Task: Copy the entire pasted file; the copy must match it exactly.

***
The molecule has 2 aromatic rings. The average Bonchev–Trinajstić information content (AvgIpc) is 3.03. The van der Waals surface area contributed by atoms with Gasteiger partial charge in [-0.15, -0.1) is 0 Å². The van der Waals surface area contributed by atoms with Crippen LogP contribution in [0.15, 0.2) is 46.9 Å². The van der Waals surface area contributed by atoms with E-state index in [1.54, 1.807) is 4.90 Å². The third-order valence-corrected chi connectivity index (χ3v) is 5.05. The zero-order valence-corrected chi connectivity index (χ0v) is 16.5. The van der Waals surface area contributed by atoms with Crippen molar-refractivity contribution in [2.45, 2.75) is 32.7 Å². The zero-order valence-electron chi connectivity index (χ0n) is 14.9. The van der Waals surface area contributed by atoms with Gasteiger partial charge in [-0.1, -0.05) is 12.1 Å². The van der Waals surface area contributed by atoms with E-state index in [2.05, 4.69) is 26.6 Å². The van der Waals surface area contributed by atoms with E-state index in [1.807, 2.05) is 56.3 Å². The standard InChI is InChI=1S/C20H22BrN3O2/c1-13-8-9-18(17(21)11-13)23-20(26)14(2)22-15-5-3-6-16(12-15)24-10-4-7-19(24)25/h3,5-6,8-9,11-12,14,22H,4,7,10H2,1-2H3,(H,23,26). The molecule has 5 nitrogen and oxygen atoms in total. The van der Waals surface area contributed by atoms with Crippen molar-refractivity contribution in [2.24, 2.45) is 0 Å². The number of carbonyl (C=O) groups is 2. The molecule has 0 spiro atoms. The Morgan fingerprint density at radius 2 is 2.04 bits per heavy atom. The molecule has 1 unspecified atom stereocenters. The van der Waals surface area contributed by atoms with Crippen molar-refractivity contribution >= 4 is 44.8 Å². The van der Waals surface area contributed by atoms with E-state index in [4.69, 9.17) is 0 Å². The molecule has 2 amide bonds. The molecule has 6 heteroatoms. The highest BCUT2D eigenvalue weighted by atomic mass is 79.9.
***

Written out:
The molecule has 2 aromatic rings. The average Bonchev–Trinajstić information content (AvgIpc) is 3.03. The van der Waals surface area contributed by atoms with Gasteiger partial charge in [-0.15, -0.1) is 0 Å². The van der Waals surface area contributed by atoms with Crippen LogP contribution in [0.15, 0.2) is 46.9 Å². The van der Waals surface area contributed by atoms with E-state index in [1.54, 1.807) is 4.90 Å². The third-order valence-corrected chi connectivity index (χ3v) is 5.05. The zero-order valence-corrected chi connectivity index (χ0v) is 16.5. The van der Waals surface area contributed by atoms with Crippen molar-refractivity contribution in [2.45, 2.75) is 32.7 Å². The zero-order valence-electron chi connectivity index (χ0n) is 14.9. The van der Waals surface area contributed by atoms with Gasteiger partial charge in [-0.1, -0.05) is 12.1 Å². The van der Waals surface area contributed by atoms with E-state index in [2.05, 4.69) is 26.6 Å². The van der Waals surface area contributed by atoms with E-state index in [1.807, 2.05) is 56.3 Å². The standard InChI is InChI=1S/C20H22BrN3O2/c1-13-8-9-18(17(21)11-13)23-20(26)14(2)22-15-5-3-6-16(12-15)24-10-4-7-19(24)25/h3,5-6,8-9,11-12,14,22H,4,7,10H2,1-2H3,(H,23,26). The molecule has 5 nitrogen and oxygen atoms in total. The van der Waals surface area contributed by atoms with Crippen molar-refractivity contribution in [2.24, 2.45) is 0 Å². The number of carbonyl (C=O) groups is 2. The molecule has 0 spiro atoms. The Morgan fingerprint density at radius 2 is 2.04 bits per heavy atom. The molecule has 1 unspecified atom stereocenters. The van der Waals surface area contributed by atoms with Crippen molar-refractivity contribution >= 4 is 44.8 Å². The van der Waals surface area contributed by atoms with E-state index in [4.69, 9.17) is 0 Å². The molecule has 2 amide bonds. The molecule has 6 heteroatoms. The highest BCUT2D eigenvalue weighted by atomic mass is 79.9.